Daf Yomi Sotah 46
Last winter, we were vacationing in Los Angeles. We were walking along Pico Blvd on Friday afternoon when I noticed a senior rabbinic colleague from New York coming the other way, schlepping his rollaboard.
“Shalom Aleichem!” I hollered, “What brings you to LA?”
“I’m here as a Shabbos scholar-in-residence,” he replied.
“Do you need a ride somewhere?” I asked.
“Sure, that would be great,” he responded, and I took him to his hosts’ home.
As I drove away, I thought, ‘How strange! You’d think the shul that brought him out for Shabbos would have taken care of him a little better!’
The Torah states, “When a corpse is found upon the ground that Hashem your G-d has given you to inherit, fallen in the field, unknown who killed it. The elders and officers shall go out and measure the distance to the cities around the corpse. The elders of the city closest to the corpse shall take a calf . . . and decapitate the calf in the valley. . . . and they shall say: our hands did not spill this blood . . . and the blood shall be atonement for them.”
Mishnah: Would it enter our hearts that the beth din (court) are the murderers? Rather, the meaning of the declaration is that the individual did not appear before us and we did not dismiss him without food, nor did we see him and leave him without accompaniment.
Beraisa: Rabbi Meir would say: We compel a person to accompany his guest, for there is no limit to the reward for accompaniment.
Rav Yehuda quoted Rav: Anyone who accompanies his friend four amos in the city, he will not come to harm.
Rabbi Yochanan quoted Rabbi Meir: Anyone who does not accompany or is not accompanied, it is as if he spilled blood, for had the people of Jericho accompanied Elisha, the bears would not have attacked the children.
When someone special arrives in town, we are all excited. We go out to greet them and roll out the red carpet. By the time the show is over, are we still as eager? The Gemara here teaches that not only must one be there to greet a person when they arrive, one must also accompany them when they leave.
For example, our chazan for the Yamim Noraim (High Holy days) is Moshe David Shwekey. When he first arrives prior to Rosh Hashanah, congregants compete for the honour to pick him up from the airport. They haven’t seen him all year; everyone can’t wait to hear his heavenly voice once again. But then he goes home after Rosh Hashanah, and comes back for Yom Kippur. By the time, Motzei Yom Kippur rolls around, the novelty and excitement have worn off and it’s not as easy to find someone. Baruch Hashem, some kind soul always steps up to the plate, but it is certainly a greater effort now, with the initial enthusiasm having worn off. The Gemara’s message is that it is of the utmost importance not only to greet people, but to accompany them as they depart, as well. In other words, when you walk them to the door, it’s not just to check they haven’t pinched the silverware!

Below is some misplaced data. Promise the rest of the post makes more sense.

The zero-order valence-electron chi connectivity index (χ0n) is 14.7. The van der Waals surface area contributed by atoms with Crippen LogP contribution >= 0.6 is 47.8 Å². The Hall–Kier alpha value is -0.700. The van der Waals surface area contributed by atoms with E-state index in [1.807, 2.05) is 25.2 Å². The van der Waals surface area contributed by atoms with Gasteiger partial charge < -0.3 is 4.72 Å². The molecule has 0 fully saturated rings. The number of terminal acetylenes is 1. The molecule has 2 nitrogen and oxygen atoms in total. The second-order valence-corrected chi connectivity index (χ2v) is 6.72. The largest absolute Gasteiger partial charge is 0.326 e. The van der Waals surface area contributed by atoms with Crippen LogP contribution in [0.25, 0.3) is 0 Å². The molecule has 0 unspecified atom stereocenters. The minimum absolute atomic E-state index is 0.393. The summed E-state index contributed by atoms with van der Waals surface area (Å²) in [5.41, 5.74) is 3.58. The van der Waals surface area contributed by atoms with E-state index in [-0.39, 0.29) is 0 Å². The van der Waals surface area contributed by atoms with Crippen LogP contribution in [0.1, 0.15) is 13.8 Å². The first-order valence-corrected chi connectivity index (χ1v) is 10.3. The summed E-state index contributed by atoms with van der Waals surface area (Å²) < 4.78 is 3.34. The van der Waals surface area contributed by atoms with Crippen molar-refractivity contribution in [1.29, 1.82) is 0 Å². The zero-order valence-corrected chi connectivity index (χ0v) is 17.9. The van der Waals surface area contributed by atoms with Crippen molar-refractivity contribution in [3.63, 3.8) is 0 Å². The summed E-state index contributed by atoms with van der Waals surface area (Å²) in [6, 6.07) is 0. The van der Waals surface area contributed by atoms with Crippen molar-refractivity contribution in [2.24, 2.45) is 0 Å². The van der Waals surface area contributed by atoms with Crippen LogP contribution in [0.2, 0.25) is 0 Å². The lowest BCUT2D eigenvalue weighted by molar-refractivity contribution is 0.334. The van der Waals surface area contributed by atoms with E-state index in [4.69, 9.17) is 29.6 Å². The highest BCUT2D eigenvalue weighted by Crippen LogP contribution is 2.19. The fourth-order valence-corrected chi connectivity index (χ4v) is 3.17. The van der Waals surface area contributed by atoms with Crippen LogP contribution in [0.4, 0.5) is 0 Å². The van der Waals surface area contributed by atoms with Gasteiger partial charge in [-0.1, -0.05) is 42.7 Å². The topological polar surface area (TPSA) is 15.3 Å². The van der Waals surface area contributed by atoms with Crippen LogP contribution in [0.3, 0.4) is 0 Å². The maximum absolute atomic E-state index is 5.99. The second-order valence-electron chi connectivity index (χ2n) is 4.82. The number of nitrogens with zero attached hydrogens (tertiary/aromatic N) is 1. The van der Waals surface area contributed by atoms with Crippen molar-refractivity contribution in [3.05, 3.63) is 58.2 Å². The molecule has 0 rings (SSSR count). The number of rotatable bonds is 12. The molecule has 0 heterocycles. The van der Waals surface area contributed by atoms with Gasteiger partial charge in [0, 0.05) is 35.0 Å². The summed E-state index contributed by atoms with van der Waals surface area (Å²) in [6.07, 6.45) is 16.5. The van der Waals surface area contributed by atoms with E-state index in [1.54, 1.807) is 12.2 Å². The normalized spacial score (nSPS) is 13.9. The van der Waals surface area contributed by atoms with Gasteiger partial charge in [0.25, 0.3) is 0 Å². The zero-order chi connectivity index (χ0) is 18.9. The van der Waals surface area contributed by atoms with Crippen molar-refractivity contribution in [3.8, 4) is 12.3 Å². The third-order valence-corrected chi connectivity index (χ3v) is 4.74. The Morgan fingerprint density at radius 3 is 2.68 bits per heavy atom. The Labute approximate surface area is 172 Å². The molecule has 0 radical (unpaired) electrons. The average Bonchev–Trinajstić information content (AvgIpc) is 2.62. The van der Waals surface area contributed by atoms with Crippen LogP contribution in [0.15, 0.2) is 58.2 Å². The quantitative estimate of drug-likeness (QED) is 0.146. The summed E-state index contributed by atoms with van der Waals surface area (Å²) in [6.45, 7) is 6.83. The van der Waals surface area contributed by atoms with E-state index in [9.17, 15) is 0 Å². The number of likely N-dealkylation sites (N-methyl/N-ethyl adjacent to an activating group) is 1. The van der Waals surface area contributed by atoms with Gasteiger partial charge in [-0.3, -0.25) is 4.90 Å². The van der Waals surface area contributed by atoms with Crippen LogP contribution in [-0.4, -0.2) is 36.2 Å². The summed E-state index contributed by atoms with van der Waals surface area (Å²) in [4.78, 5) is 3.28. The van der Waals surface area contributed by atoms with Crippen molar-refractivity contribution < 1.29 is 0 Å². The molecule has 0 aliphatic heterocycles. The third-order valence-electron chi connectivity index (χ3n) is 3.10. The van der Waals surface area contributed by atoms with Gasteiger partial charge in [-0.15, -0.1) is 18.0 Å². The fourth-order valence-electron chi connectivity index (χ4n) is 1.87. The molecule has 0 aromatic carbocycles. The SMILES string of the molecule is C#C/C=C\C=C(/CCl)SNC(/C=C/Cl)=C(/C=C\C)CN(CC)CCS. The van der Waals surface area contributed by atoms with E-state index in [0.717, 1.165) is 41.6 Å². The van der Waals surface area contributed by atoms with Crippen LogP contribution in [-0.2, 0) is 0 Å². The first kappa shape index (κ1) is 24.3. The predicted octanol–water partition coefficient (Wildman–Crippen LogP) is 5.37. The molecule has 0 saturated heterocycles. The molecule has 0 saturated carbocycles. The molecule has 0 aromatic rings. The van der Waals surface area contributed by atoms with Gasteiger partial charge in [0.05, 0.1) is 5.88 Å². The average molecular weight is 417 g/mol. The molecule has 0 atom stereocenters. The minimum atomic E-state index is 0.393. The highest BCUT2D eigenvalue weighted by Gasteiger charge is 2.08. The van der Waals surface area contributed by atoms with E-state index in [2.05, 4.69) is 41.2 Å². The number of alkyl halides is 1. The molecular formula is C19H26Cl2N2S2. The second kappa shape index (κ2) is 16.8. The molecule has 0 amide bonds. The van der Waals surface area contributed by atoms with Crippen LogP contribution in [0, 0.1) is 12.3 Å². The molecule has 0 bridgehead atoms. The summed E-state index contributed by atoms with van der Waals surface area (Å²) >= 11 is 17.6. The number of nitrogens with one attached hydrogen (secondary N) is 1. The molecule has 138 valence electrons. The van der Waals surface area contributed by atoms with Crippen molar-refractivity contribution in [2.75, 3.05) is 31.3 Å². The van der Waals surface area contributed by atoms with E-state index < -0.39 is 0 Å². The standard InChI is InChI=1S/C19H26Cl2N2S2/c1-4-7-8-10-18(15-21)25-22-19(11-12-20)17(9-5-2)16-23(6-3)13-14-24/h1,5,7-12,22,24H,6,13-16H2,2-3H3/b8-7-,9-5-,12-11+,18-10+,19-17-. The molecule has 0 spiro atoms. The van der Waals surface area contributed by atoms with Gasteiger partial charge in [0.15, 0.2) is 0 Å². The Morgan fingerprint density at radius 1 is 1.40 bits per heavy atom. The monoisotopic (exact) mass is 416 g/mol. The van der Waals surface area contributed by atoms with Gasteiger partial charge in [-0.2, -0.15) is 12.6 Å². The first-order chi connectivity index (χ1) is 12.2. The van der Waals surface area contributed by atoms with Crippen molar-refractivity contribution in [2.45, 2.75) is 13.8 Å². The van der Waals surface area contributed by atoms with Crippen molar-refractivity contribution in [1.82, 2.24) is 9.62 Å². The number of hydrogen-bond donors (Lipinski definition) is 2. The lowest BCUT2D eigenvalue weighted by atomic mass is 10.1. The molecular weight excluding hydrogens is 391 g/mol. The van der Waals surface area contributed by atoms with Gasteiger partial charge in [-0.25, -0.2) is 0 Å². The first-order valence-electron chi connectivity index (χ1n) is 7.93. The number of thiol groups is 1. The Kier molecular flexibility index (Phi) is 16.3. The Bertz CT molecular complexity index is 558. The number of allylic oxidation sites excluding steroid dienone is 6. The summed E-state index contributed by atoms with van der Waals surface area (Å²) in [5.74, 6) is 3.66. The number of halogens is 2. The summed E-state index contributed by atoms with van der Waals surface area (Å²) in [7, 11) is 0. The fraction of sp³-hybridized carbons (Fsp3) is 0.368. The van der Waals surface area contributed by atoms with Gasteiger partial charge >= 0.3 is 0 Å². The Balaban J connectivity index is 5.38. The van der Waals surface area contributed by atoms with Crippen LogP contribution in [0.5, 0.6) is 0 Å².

Sadly, sometimes we get so caught up in our own lives that we are not even there to greet people when we should. Fancy that, my colleague comes to town as scholar-in-residence and finds himself schlepping his suitcase along the street. I hope that it was simply some miscommunication; is that how we greet a visiting rabbi? Often when we have a scholar-in-residence come to Edmonton, they will shower us with praise for treating them so well. And I think to myself, ‘Seriously? We just did the normal decent thing. How are they treated elsewhere that they should be so effusive?’ It is only when I see situations like I saw with my friend that I understand that it’s not the same everywhere.
Of course, it’s not just rabbis. When your friends and relatives come to town, are you there for them or do you expect them to fend for themselves and figure it out? Are you just as enthusiastic to take them back to the airport as you are to pick them up? All of these little things are part and parcel of the mitzvah of hachnosas orchim (inviting guests). And certainly, if they’ve made the effort to travel all the way for your simcha, you have a duty to make sure they are taken care of, from airport pick-ups and drop-offs to accommodations for Shabbos. One of the little “surprises” my wife likes is a welcome sign at the airport – imagine you surprised your guests with a huge sign with their name on it as they walked out the double-doors!
When you do a mitzvah, give it your all. If it’s the responsibility of the beth din to ensure a visitor is accompanied properly, how much more so for people that we have invited. May you always take care of your guest from before they arrive until after they depart!